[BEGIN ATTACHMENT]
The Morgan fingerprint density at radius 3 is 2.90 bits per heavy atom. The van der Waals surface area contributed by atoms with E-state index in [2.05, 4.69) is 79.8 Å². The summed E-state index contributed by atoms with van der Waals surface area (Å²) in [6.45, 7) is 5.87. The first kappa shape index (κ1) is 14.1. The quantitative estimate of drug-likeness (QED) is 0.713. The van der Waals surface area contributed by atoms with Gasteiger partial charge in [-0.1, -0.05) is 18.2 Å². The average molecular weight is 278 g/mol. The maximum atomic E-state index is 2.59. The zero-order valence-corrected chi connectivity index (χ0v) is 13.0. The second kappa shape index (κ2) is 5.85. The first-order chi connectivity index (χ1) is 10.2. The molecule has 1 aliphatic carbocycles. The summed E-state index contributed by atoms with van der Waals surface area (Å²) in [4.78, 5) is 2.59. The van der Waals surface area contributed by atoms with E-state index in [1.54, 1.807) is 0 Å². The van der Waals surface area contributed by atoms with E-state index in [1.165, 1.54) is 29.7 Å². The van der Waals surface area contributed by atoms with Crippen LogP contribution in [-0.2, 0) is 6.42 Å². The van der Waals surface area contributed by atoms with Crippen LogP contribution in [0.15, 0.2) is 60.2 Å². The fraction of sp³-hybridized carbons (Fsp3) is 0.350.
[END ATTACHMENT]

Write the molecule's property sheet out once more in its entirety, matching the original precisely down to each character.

The Morgan fingerprint density at radius 3 is 2.90 bits per heavy atom. The van der Waals surface area contributed by atoms with E-state index in [2.05, 4.69) is 79.8 Å². The summed E-state index contributed by atoms with van der Waals surface area (Å²) in [6.45, 7) is 5.87. The first kappa shape index (κ1) is 14.1. The quantitative estimate of drug-likeness (QED) is 0.713. The van der Waals surface area contributed by atoms with Gasteiger partial charge in [-0.1, -0.05) is 18.2 Å². The average molecular weight is 278 g/mol. The maximum atomic E-state index is 2.59. The zero-order valence-corrected chi connectivity index (χ0v) is 13.0. The second kappa shape index (κ2) is 5.85. The first-order chi connectivity index (χ1) is 10.2. The molecule has 1 aliphatic carbocycles. The summed E-state index contributed by atoms with van der Waals surface area (Å²) in [4.78, 5) is 2.59. The van der Waals surface area contributed by atoms with E-state index in [1.54, 1.807) is 0 Å². The van der Waals surface area contributed by atoms with E-state index in [1.165, 1.54) is 29.7 Å². The van der Waals surface area contributed by atoms with Crippen LogP contribution in [-0.2, 0) is 6.42 Å². The van der Waals surface area contributed by atoms with Crippen LogP contribution in [0.15, 0.2) is 60.2 Å². The fraction of sp³-hybridized carbons (Fsp3) is 0.350.